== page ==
Here’s a little curio from Raymond Briggs: ‘The True Account Of Great Events In Human Achievement‘ series, six non fiction titles covering the crowning achievements of some great (and not so great) figures from the 20th Century.
In 1968, fresh from winning the Kate Greenaway Medal for the Mother Goose Treasury, Briggs’s editor Richard Hough took the opportunity of his raised profile to push a long cherished project aimed at boys. As it says in the blurb these are
‘True accounts of outstanding and stirring achievements by men of courage in a wide range of activities, from car racing to mountaineering, flying to sailing.‘
The two racing car titles were asking a lot from someone who preferred fairy tales to ‘drawing boring modern things like cars.’ But he still managed to create depictions of motorised transport that are full of energy and ‘owe something to the Italian Futurists‘ as Nicolette Jones observes in her biography, Blooming Books. And just look at the outlandish flourish of a swirling vapour trail left by Charles Lindbergh’s plane as he sores over city lights.
Even when he’s dealing with technology there are some classic Briggs touches to be found. He offers the specifications of Charles Lindbergh’s record breaking plane, the Spirit of St. Louis, with all the necessary information: Periscope, adjustable stabiliser, earth inductor compass, five ham sandwiches. He’ll want to stop off and have lunch with Father Christmas no doubt.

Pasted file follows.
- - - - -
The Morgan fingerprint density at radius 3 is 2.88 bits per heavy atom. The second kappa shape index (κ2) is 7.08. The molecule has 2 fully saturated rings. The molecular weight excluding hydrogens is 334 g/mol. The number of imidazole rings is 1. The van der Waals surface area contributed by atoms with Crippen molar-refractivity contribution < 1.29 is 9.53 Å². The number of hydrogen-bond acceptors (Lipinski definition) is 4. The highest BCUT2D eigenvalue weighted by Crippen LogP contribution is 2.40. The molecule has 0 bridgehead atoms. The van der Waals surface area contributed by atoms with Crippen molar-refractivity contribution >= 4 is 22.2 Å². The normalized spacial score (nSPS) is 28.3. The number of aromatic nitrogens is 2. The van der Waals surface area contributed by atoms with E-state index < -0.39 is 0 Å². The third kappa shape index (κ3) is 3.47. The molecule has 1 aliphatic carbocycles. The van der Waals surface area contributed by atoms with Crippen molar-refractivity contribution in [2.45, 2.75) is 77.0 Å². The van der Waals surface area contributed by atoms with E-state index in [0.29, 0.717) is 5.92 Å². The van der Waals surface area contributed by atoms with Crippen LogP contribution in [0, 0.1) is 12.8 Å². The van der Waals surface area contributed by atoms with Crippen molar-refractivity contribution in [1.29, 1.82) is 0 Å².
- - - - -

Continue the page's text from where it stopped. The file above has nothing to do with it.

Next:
There are other hints of things still to come elsewhere in the book. As Lindbergh nears the end of his 3600 mile journey from New York to Paris he circles the Eiffel tower. The plane is shown in the distance, all in white, with wings reaching outwards. It’s hard not to think of the iconic flying sequence in The Snowman.
In First Up Everest it’s not Edmund Hillary and Tenzing Norgay who are the stars, but the great mountain and snow streaked sky. Great swathes of the book are given over to beautiful wind blasted panoramas, and set against them the climbers in their goggles and oxygen masks look truly vulnerable .
There is one title Briggs wasn’t entirely happy about and which seems an odd choice for a British series on heroic adventurers: Richtofen the Red Baron tells the story of the First World War German fighter pilot who Briggs describes in Blooming Books as ‘a killing machine.’ Nicolette Jones explains that ‘this was not comfortable territory for the artist who went on to take an anti-war stand in When the Wind Blows and the Tin Pot Foreign General and the Old Iron Woman.’
The Great Achievements series seem like an interesting diversion, but they were intended to cement Raymond Briggs’s arrival as a major name in children’s books. On the front cover it is Briggs who gets top billing – unusual even today. And inside it’s clear that they are a showcase for his work, with the text often secondary to great double page spreads.
At their best these books capture the thrill of some genuinely extraordinary moments in 20th century history. The Lindbergh book especially, with text by Nicholas Fisk, who went on to write classics including Grinny and Trillions, brings this 85 year old adventure back to life and brilliantly complement the energy of Briggs’s art.
First Up Everest and Lindbergh the Lone Flyer are long out of print but are available to buy from the tygertale Etsy Shop.